Mitchell Atencio

Friday, March 2, 2018

Arizona gun shop owner on retailers’ new restrictions: ‘I can understand why they did it’

PHOENIX – David LaRue, the owner of Legendary Guns Inc. in Phoenix, reclined in a back room of his shop on Friday.

After several major retailers this week announced their decisions to discontinue the sale of guns and ammunition to customers younger than 21 years old, it made LaRue wonder what he might do with his own shop.

David LaRue, owner of the Legendary Guns store in Phoenix, said he understands the decision of multiple retailers to ban sale of guns and ammunition to customers younger than 21, but he said he does not necessarily agree with it. (Photo by Daria Kadovik/Cronkite News)

“I don’t know if it’s the right thing to do, but I can understand why they did it,” LaRue said. “And if the government changed the law to 21, I don’t think that’d be a terrible thing.”

“Conceivably, I’m even thinking about it myself, but I don’t know which way I’m going to go on it.”

Since the announcements, people have lit up social media. Some also suggested the these new policies would drive up small business sales.

LaRue said he was skeptical the moves would cause a boost to his business.

He said 18 to 21 year olds make up a small portion of sales, estimating they make up about 2 percent of his customer base at most. His shop has declined sales before, if employees find the behavior of a customer suspicious or worrisome.

“I would hope if somebody like (shooting suspect Nikolas Cruz) came in, we would spot him and we would decline the sale,” LaRue said. “We’ve done that in the past if somebody doesn’t look right, if somebody strange is coming up with the money to buy an expensive gun that you feel warning signs about, you discontinue the sale.”

David LaRue, the owner of Legendary Guns Inc. in Phoenix, said he’s thinking about what to do in his own shop after several major retailers announced their decisions to discontinue the sale of guns and ammunition to customers younger than 21 years old. (Photo by Daria Kadovik/Cronkite News)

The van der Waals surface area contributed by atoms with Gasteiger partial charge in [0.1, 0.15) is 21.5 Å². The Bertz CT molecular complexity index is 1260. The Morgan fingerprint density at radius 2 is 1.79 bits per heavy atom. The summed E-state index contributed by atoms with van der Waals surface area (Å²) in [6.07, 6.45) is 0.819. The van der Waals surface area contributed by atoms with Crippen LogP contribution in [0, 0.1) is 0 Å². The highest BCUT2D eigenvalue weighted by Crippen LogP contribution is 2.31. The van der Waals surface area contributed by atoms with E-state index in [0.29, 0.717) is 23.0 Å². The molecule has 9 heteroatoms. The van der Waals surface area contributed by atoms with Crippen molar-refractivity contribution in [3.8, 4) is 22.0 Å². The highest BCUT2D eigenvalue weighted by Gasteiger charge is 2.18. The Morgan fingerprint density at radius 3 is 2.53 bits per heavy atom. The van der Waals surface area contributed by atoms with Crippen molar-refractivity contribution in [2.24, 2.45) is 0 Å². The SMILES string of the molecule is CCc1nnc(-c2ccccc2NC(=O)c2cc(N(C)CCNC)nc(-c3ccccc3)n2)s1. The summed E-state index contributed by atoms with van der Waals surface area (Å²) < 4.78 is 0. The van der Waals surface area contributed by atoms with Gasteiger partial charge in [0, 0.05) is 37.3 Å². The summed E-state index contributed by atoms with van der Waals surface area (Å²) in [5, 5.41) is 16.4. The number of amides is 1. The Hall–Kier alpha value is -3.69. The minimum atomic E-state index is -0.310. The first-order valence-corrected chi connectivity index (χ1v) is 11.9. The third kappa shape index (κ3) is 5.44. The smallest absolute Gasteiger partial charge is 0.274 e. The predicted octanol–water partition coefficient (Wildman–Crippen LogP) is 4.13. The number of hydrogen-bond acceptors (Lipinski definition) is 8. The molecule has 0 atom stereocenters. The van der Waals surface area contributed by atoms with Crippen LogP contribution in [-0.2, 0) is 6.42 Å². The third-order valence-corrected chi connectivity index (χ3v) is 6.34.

Nikolas Cruz, the former Marjory Stoneman Douglas High School student accused in the Florida shooting, is 19 years old.

The Gun Control Act of 1968 prohibited sales of handguns to anyone under 21, but it does allow for the sale of long guns. LaRue said handguns account for more than half of his sales.

Some Republican lawmakers, including Florida Gov. Rick Scott, have supported legislation to raise the minimum age for purchasing rifles to 21 years old, according to The Washington Post .

However, LaRue said he felt conflicted over arbitrarily taking away the rights of someone who was old enough to serve in the military and die in service, but that his rights as an owner allow him to discontinue a sale for practically any reason.

“The (Bureau of Alcohol, Tobacco, Firearms and Explosives) has told us we can decline any sale without any legal liability,” LaRue said. “Even if a strange voice tells us … hopefully we wouldn’t go that far, but if we feel the least bit (of) caution on a sale, we would rather decline it.”

Bob James, whose company James & Guns Inc. supplies Legendary Guns with its “cowboy guns” – single-action firearms – said he didn’t see any issues with current gun laws, which allow 18-year olds to buy some firearms.

“More business for us,” said Bob James, owner of James & Guns gunsmithing business in Phoenix, regarding Dick’s Sporting Goods’ decision to ban sale of guns and ammunition to customers younger than 21. (Photo by Daria Kadovik/Cronkite News)

“We don’t get a lot of 18 year olds in here shopping by themselves anyway,” James said.

Both LaRue and James pointed to what they called failures of law enforcement agencies at every level for many mass shootings. LaRue said local law enforcement and the FBI should have taken action on the tips that had been called in prior to the Parkland shooting that left 17 dead.

“We’re very strict around here. We follow the rules, and they’ve been working,” James said. “So, what’s not working? Law enforcement’s not working.”

LaRue said when prohibited possessors do try to obtain a gun, the Department of Justice often doesn’t prosecute them.

“I don’t think we need more laws, I think we need to increase the efficiency,” he said. “We have plenty of avenues to stop this. If they don’t work, let’s have more change. But let’s at least see how (current laws) work.”

Following the policy changes by Dick’s Sporting Goods, Walmart, L.L. Bean and others, gun- control advocates have called for other retailers to institute similar rules. Advocacy movements like #BoycottNRA led to Delta Airlines and other businesses to end their membership discounts with the National Rifle Association. Georgia’s state Legislature punished the airline, cutting a tax benefit that would have saved Delta millions, according to The Atlanta Journal-Constitution.

The NRA does not support raising the age of all firearm sales to 21, according to the Boston Globe .

Despite the rhetoric and national campaigns, LaRue remains confident in whatever decision he makes regarding an under-21 ban.

“I don’t feel (any pressure),” LaRue said. “If I think it’s a decision we should make, then we’ll do it.”

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